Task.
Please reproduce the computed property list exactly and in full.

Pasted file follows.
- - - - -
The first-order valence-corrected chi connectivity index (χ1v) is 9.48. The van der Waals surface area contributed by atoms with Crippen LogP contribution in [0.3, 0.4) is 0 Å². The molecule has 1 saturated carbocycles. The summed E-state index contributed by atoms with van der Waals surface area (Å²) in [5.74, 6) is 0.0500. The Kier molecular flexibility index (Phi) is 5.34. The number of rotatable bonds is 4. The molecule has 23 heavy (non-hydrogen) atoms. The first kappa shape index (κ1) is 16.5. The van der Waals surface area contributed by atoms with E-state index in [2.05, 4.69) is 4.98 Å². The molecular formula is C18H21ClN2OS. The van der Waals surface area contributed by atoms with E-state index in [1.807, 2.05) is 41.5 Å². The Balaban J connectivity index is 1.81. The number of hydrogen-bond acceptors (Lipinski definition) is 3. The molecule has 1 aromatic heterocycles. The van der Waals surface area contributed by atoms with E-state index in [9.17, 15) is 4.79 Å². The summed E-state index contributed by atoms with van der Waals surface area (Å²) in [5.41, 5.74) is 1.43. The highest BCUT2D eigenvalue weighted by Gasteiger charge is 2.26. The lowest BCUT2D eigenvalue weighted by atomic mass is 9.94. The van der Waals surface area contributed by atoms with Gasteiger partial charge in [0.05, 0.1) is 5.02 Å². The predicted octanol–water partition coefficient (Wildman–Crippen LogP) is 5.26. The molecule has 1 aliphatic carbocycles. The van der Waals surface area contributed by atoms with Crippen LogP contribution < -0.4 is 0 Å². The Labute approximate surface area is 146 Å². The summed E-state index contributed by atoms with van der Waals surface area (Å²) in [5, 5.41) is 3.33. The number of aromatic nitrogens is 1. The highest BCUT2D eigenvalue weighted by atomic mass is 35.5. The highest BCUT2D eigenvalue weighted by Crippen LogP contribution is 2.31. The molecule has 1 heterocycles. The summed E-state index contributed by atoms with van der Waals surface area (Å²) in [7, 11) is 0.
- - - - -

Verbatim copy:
The first-order valence-corrected chi connectivity index (χ1v) is 9.48. The van der Waals surface area contributed by atoms with Crippen LogP contribution in [0.3, 0.4) is 0 Å². The molecule has 1 saturated carbocycles. The summed E-state index contributed by atoms with van der Waals surface area (Å²) in [5.74, 6) is 0.0500. The Kier molecular flexibility index (Phi) is 5.34. The number of rotatable bonds is 4. The molecule has 23 heavy (non-hydrogen) atoms. The first kappa shape index (κ1) is 16.5. The van der Waals surface area contributed by atoms with E-state index in [2.05, 4.69) is 4.98 Å². The molecular formula is C18H21ClN2OS. The van der Waals surface area contributed by atoms with E-state index in [1.807, 2.05) is 41.5 Å². The Balaban J connectivity index is 1.81. The number of hydrogen-bond acceptors (Lipinski definition) is 3. The molecule has 1 aromatic heterocycles. The van der Waals surface area contributed by atoms with E-state index in [9.17, 15) is 4.79 Å². The summed E-state index contributed by atoms with van der Waals surface area (Å²) in [5.41, 5.74) is 1.43. The highest BCUT2D eigenvalue weighted by Gasteiger charge is 2.26. The lowest BCUT2D eigenvalue weighted by atomic mass is 9.94. The van der Waals surface area contributed by atoms with Gasteiger partial charge in [0.05, 0.1) is 5.02 Å². The predicted octanol–water partition coefficient (Wildman–Crippen LogP) is 5.26. The molecule has 1 aliphatic carbocycles. The van der Waals surface area contributed by atoms with Crippen LogP contribution < -0.4 is 0 Å². The Labute approximate surface area is 146 Å². The summed E-state index contributed by atoms with van der Waals surface area (Å²) in [5, 5.41) is 3.33. The number of aromatic nitrogens is 1. The highest BCUT2D eigenvalue weighted by atomic mass is 35.5. The highest BCUT2D eigenvalue weighted by Crippen LogP contribution is 2.31. The molecule has 1 heterocycles. The summed E-state index contributed by atoms with van der Waals surface area (Å²) in [7, 11) is 0.